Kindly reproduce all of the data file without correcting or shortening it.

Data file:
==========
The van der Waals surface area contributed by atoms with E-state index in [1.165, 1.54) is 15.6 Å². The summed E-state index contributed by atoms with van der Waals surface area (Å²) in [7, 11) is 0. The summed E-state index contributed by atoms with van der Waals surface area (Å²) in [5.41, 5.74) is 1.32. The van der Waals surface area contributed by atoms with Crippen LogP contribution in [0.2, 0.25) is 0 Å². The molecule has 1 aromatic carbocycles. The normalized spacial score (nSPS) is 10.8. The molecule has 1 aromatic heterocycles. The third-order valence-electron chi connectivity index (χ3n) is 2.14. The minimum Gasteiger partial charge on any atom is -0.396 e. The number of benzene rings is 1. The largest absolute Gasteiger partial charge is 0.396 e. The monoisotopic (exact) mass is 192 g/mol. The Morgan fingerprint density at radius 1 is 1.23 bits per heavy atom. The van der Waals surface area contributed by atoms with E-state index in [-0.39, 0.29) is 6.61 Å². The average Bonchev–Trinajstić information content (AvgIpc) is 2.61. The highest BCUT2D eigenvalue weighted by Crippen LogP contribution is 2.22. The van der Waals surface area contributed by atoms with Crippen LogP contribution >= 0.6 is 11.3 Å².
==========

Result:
The van der Waals surface area contributed by atoms with E-state index in [1.165, 1.54) is 15.6 Å². The summed E-state index contributed by atoms with van der Waals surface area (Å²) in [7, 11) is 0. The summed E-state index contributed by atoms with van der Waals surface area (Å²) in [5.41, 5.74) is 1.32. The van der Waals surface area contributed by atoms with Crippen LogP contribution in [0.2, 0.25) is 0 Å². The molecule has 1 aromatic carbocycles. The normalized spacial score (nSPS) is 10.8. The molecule has 1 aromatic heterocycles. The third-order valence-electron chi connectivity index (χ3n) is 2.14. The minimum Gasteiger partial charge on any atom is -0.396 e. The number of benzene rings is 1. The largest absolute Gasteiger partial charge is 0.396 e. The monoisotopic (exact) mass is 192 g/mol. The Morgan fingerprint density at radius 1 is 1.23 bits per heavy atom. The van der Waals surface area contributed by atoms with E-state index in [-0.39, 0.29) is 6.61 Å². The average Bonchev–Trinajstić information content (AvgIpc) is 2.61. The highest BCUT2D eigenvalue weighted by Crippen LogP contribution is 2.22. The van der Waals surface area contributed by atoms with Crippen LogP contribution >= 0.6 is 11.3 Å².